Improving Voter Participation through Mobile Phones and Newspapers in Mozambique

Paul Collier
Ana Vaz
Fieldwork by:
1,154 respondents in 161 polling locations
2009 - 2009
Target group:
  • Voters
Outcome of interest:
  • Electoral participation
Intervention type:
  • Information

Voter participation is an important way for citizens to guide the political process. In Mozambique, researchers evaluated if an information campaign using SMS, a hotline for electoral misconduct, and a free newspaper could affect voter turnout and other elections-related outcomes. All three programs increased voter turnout, while only distributing the newspaper strengthened demand for political accountability and reduced electoral problems. However, the effects of the programs on political participation were weaker for more socially-connected individuals; these individuals appeared to downplay the value of their own political participation as they realized that more of their peers were voting because of the programs. 

Policy issue

Voter participation is an important way for citizens to guide the political process. An informed, mobilized electorate may be less likely to reelect corrupt politicians and more capable of holding politicians accountable, for example by demanding electoral oversight or policies in the public interest. 

However, electoral participation is not guaranteed. Voters may not vote for many reasons, such as a lack of information, low trust in the electoral process, or a belief that their vote won’t make a difference given the voting patterns of others. In some cases, even when people do vote, their vote may be influenced by vote buying campaigns, violence, or other forms of interference, undermining the connection between electoral participation, political accountability, and beneficial public policies. Could providing voters with accessible electoral information and encouragement to actively engage in the political process increase their participation and demands for political accountability?

Context of the evaluation

Mozambique suffered a devastating civil war from 1977 to 1992, which ended with an agreement to hold multi-party elections. Since then, the Frente de Libertação de Moçambique (FRELIMO) has won all national elections, earning an increased share of the vote in each one. Meanwhile, voter turnout has fallen rapidly, from 90 percent in 1994 to just 36 percent in 2004 (a 60 percent decline). National elections have suffered from allegations of electoral irregularities, primarily ballot fraud, carried out by FRELIMO. In addition, numerous sources point to low citizen engagement and political accountability in Mozambique. Afrobarometer data find relatively low levels of support for democracy and only one quarter of Mozambicans believe that their elected representatives are concerned with looking after their interests or listening to their opinions.1 Citizens hesitate to express opinions about politics and do not seem to see democracy as important for improving economic outcomes.

This study took place during the presidential, parliamentary, and provincial assembly elections of October 2009. The run-up to the elections was relatively calm, with FRELIMO and its candidate expected to win. The elections themselves were conducted in line with international standards, according to both international and national observers. FRELIMO won decisively, earning 75 percent of the vote in both presidential and parliamentary elections.  

Red car with campaign posters supporting FRELIMO party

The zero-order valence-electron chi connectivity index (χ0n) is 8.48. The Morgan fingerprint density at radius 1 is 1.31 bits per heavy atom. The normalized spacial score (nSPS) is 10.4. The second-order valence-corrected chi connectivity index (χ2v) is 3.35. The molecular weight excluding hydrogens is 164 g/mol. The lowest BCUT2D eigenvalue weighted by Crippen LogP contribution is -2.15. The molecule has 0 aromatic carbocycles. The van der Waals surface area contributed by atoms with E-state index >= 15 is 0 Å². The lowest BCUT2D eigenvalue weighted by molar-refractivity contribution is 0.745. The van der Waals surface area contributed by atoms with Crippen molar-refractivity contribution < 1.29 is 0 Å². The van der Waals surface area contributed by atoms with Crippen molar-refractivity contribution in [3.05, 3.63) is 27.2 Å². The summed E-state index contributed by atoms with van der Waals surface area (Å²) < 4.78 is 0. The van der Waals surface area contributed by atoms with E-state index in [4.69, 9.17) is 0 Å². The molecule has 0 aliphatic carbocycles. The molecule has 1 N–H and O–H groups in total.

Car with FRELIMO campaign posters

Details of the intervention

Researchers conducted a randomized evaluation to test the impact of three voter education interventions on electoral participation in Mozambique’s 2009 elections. From a total sample of 161 polling areas, researchers randomly assigned 120 polling areas to one of three interventions, with the remaining 41 polling areas serving as a comparison group. Within each intervention polling area, field staff randomly selected an average of eleven individuals with access to a mobile phone to participate in the study, nine of whom received the intervention assigned to that polling area. Therefore, each intervention polling area included a group of untargeted individuals who did not directly receive any of the interventions, but who may have indirectly received access to the programs through social interactions. 

  • Civic Education: In this group, participants received leaflets designed by the electoral commission that provided a detailed explanation of the steps needed to vote on election day. In addition, in the two weeks prior to the election, participants received five text messages per day focusing on the importance of voter participation. 
  • Electoral Hotline: Using a door-to-door and SMS campaign, researchers invited participants of this group to send text messages reporting electoral problems to an electoral hotline. Each report was shared with all other targeted program participants in the area via text message.
  • Civic Education plus Electoral Hotline (Newspaper): The newspaper program combined elements of the other two interventions. Participants received weekly copies of a free newspaper, @Verdade, that featured the contents of the civic education leaflet and text messages. @Verdade also sponsored a separate, national hotline to report electoral problems.

In addition to these three programs, after the interventions, elections, and a postelection survey, survey respondents at all 161 polling areas received a leaflet inviting them to send SMS messages suggesting policy priorities to the winner of the election. Because each message had a small monetary cost, researchers interpreted the act of sending a message as a measure of demand for political accountability.

Within each polling area, researchers conducted surveys on electoral behavior and perceptions before and after the elections and matched this survey data to administrative data on turnout in each polling area. In addition, researchers analyzed information on electoral problems (campaign misconduct, election-day misconduct, or violence and intimidation) collected by the national hotline of the newspaper @Verdade and election observers.